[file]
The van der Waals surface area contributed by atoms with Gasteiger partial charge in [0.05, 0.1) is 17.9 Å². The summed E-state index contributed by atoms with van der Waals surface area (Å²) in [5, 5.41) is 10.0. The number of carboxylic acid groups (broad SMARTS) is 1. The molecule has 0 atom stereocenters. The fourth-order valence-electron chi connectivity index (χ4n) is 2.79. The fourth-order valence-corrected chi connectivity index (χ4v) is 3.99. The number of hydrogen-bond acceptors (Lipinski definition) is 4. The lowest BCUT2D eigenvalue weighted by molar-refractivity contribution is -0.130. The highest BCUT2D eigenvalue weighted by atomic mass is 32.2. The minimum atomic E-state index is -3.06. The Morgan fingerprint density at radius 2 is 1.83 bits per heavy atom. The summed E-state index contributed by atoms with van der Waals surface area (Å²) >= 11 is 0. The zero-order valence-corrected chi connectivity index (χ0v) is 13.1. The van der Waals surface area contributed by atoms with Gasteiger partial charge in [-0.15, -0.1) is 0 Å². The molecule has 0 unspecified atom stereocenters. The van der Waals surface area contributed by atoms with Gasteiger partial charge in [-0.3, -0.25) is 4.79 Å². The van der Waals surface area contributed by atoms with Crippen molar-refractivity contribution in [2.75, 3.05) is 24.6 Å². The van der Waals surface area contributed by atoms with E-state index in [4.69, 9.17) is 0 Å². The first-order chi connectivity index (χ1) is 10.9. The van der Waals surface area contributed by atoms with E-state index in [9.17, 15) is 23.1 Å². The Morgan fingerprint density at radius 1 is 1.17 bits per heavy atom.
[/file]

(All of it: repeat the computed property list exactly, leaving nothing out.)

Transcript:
The van der Waals surface area contributed by atoms with Gasteiger partial charge in [0.05, 0.1) is 17.9 Å². The summed E-state index contributed by atoms with van der Waals surface area (Å²) in [5, 5.41) is 10.0. The number of carboxylic acid groups (broad SMARTS) is 1. The molecule has 0 atom stereocenters. The fourth-order valence-electron chi connectivity index (χ4n) is 2.79. The fourth-order valence-corrected chi connectivity index (χ4v) is 3.99. The number of hydrogen-bond acceptors (Lipinski definition) is 4. The lowest BCUT2D eigenvalue weighted by molar-refractivity contribution is -0.130. The highest BCUT2D eigenvalue weighted by atomic mass is 32.2. The minimum atomic E-state index is -3.06. The Morgan fingerprint density at radius 2 is 1.83 bits per heavy atom. The summed E-state index contributed by atoms with van der Waals surface area (Å²) >= 11 is 0. The zero-order valence-corrected chi connectivity index (χ0v) is 13.1. The van der Waals surface area contributed by atoms with Gasteiger partial charge in [-0.15, -0.1) is 0 Å². The molecule has 0 unspecified atom stereocenters. The van der Waals surface area contributed by atoms with Gasteiger partial charge in [-0.3, -0.25) is 4.79 Å². The van der Waals surface area contributed by atoms with Crippen molar-refractivity contribution in [2.75, 3.05) is 24.6 Å². The van der Waals surface area contributed by atoms with E-state index in [4.69, 9.17) is 0 Å². The first-order chi connectivity index (χ1) is 10.9. The van der Waals surface area contributed by atoms with E-state index in [9.17, 15) is 23.1 Å². The Morgan fingerprint density at radius 1 is 1.17 bits per heavy atom.